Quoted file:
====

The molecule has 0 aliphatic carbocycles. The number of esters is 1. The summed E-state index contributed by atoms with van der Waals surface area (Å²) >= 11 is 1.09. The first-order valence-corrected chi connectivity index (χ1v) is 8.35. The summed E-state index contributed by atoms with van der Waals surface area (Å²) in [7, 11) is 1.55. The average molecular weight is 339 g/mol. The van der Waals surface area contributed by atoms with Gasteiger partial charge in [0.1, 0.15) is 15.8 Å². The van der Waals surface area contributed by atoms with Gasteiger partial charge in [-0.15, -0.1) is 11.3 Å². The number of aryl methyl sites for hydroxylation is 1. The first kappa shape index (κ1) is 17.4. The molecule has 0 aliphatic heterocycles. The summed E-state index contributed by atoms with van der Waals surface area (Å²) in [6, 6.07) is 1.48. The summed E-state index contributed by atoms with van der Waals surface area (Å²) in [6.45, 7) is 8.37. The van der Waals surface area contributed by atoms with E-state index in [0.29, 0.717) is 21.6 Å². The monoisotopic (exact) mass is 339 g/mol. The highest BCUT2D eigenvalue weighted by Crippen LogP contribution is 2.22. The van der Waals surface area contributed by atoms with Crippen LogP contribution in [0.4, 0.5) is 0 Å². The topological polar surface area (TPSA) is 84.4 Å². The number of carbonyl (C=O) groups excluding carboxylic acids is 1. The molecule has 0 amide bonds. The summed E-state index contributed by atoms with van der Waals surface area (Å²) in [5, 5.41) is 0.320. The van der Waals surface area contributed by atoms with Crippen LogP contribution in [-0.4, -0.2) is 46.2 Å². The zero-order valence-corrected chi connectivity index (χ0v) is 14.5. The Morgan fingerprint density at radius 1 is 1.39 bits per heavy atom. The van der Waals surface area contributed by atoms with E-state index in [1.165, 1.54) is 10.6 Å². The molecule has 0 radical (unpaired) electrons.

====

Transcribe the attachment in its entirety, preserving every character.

The molecule has 0 aliphatic carbocycles. The number of esters is 1. The summed E-state index contributed by atoms with van der Waals surface area (Å²) >= 11 is 1.09. The first-order valence-corrected chi connectivity index (χ1v) is 8.35. The summed E-state index contributed by atoms with van der Waals surface area (Å²) in [7, 11) is 1.55. The average molecular weight is 339 g/mol. The van der Waals surface area contributed by atoms with Gasteiger partial charge in [0.1, 0.15) is 15.8 Å². The van der Waals surface area contributed by atoms with Gasteiger partial charge in [-0.15, -0.1) is 11.3 Å². The number of aryl methyl sites for hydroxylation is 1. The first kappa shape index (κ1) is 17.4. The molecule has 0 aliphatic heterocycles. The summed E-state index contributed by atoms with van der Waals surface area (Å²) in [6, 6.07) is 1.48. The summed E-state index contributed by atoms with van der Waals surface area (Å²) in [6.45, 7) is 8.37. The van der Waals surface area contributed by atoms with E-state index in [0.29, 0.717) is 21.6 Å². The monoisotopic (exact) mass is 339 g/mol. The highest BCUT2D eigenvalue weighted by Crippen LogP contribution is 2.22. The van der Waals surface area contributed by atoms with Crippen LogP contribution in [0.4, 0.5) is 0 Å². The topological polar surface area (TPSA) is 84.4 Å². The number of carbonyl (C=O) groups excluding carboxylic acids is 1. The molecule has 0 amide bonds. The summed E-state index contributed by atoms with van der Waals surface area (Å²) in [5, 5.41) is 0.320. The van der Waals surface area contributed by atoms with Crippen LogP contribution in [-0.4, -0.2) is 46.2 Å². The zero-order valence-corrected chi connectivity index (χ0v) is 14.5. The Morgan fingerprint density at radius 1 is 1.39 bits per heavy atom. The van der Waals surface area contributed by atoms with E-state index in [1.165, 1.54) is 10.6 Å². The molecule has 0 radical (unpaired) electrons.